The U.S. Cracker Leader Board
Back in March 2011, I jotted down on my notebook a ranking of companies most likely to build a U.S. ethylene cracker. It was to be a post for this very blog. But before I got around to posting it, Chevron Phillips announced a cracker project, stealing my thunder. I didn’t end up putting it up.
And thank goodness for that. It was a pretty cruddy list. I can’t find it now, but I am pretty sure that Shintech, SABIC, and LyondellBasell were on top. None of these has formally announced a project.
That said, now that we are approaching the construction phase for the projects that have been announced over the last three (three!) years, it might be worthwhile to compile a ranking of how likely it is that the projects will be built (at something resembling their appointed schedules and without major modifications).
Welcome Plastics News readers! And thanks, Don, for the kind words.
1) Chevron Phillips: The company is building a cracker in Baytown, Texas, and a pair of polyethylene plants in Sweeny (Old Ocean), Texas.
Probability: nearly 100%. Only meteors or aliens could stop this one. I just interviewed Ron Corn, who has been in charge of these projects for the last couple of years. The sites have been prepared. The equipment, and even the structural steel and pipe, have been ordered. The contracts and the air permits are in hand. Construction is set to begin in earnest within months.
2) Dow Chemical: The company is building a cracker in Freeport, the keystone of a program that is also seeing the company build a propane dehydrogenation plant and reopening a cracker in Louisiana. The dehydrogenation plant is already under construction.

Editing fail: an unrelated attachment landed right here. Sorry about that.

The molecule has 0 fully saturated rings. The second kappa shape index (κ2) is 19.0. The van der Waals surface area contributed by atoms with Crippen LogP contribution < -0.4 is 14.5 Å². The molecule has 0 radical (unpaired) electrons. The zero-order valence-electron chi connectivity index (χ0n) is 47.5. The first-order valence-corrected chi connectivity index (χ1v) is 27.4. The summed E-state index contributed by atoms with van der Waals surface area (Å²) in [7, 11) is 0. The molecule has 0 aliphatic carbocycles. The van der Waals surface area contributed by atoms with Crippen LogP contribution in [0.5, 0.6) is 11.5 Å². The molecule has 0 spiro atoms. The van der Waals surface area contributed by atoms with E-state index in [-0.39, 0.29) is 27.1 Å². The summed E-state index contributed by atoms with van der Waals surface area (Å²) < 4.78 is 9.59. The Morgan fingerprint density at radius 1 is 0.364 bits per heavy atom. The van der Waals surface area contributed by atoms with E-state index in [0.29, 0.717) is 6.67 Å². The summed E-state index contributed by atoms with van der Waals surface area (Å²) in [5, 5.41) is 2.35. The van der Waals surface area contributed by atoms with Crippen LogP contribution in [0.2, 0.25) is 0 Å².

Probability: 90%. Like Chevron Phillips, it seems that equipment and contracts are in place. A draft permit from EPA came for the facility this month. That said, Dow has an unrivaled capacity to change its mind on capital expenditure decisions. (Remember the crackers in Oman, Russia, and India? The Michigan battery plant? Ethanol-based polyethylene in Brazil? The Canadian wheat straw composites plant?) However, what Dow is doing on the Gulf Coast is much less risky than any of those things. The company did originally promise a second PDH plant, which I would say is a little less probable than its other builds in the region.
3) ExxonMobil: The company is building a cracker in Baytown and polyethylene capacity in Mont Belvieu.
Probability: 85% There have been challenges to the environmental permitting here. I doubt that would be enough to sideline the project.
4) Formosa Chemicals and Plastics: A medium-sized ethylene cracker and propane dehydrogenation unit as well as a polyethylene plant at its Point Comfort, Texas, plant.
Probability: 80%. The company hasn’t said a lot about the project since it was announced in February 2012. Having built a cracker in Point Comfort a little more than a decade ago, the company has a proven track record. Plus the project is more modest than some of the other plans companies have for U.S. petrochemical capacity.
5) Occidental Chemical/Mexichem. A smallish cracker in Ingleside, Texas. The cracker will feed an Oxy vinyl chloride monomer plant. Mexichem has an offtake for the VCM, which it will export to integrate its polyvinyl chloride operations.